Aatiq warned the state about continuing that policy with elders who cannot influence the tribes’ members. “This will push Sinai into the unknown, because the state is not caring for the people on the ground who are drowning daily in very complicated situations as a result of being left alone to fight poverty and extremism.”

On how the government chooses an elder, Aatiq noted, “The state has no real selection mechanisms, but the standard is about how much security help the appointee to that position can provide. This has led to matters deteriorating, and the best proof is the failure of these elders in front of the unprecedented spread of extremism in Sinai. [That happened] because radical Islamist groups took advantage of this weakness and created for themselves a sphere of influence in the minds of young people.”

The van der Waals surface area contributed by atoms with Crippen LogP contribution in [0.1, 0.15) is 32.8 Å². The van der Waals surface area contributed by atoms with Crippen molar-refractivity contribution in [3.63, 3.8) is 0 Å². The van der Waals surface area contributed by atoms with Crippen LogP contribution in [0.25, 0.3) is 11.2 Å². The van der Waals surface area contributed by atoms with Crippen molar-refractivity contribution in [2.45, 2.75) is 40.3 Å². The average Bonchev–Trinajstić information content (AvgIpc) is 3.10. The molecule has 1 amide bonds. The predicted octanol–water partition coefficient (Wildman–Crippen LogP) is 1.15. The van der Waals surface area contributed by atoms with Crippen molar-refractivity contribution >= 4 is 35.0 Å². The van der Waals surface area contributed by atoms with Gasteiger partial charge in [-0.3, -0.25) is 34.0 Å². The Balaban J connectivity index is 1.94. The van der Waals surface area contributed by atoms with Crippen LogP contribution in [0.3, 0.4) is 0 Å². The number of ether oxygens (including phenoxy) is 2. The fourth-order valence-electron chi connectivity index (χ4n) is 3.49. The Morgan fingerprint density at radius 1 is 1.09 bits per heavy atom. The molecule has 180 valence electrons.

On the other hand, al-Munai, a man from the border region south of Rafah who did not wish to reveal his first name, told Al-Monitor, “Electing the elder is the best way to make him speak in the name of the tribe in front of government and security agencies, because his role needs to be stronger to deal with the crises afflicting the people of the area. … Now, after the revolution, tribal members cannot be forced to adopt a unified political position amid differing partisan, political and social opinions.”

The crises continue, and so does the absence of a link between common tribal members in Sinai and the Egyptian state. This situation will continue until there are true representatives who pass on the voice of the people and their demands to the powers in Cairo.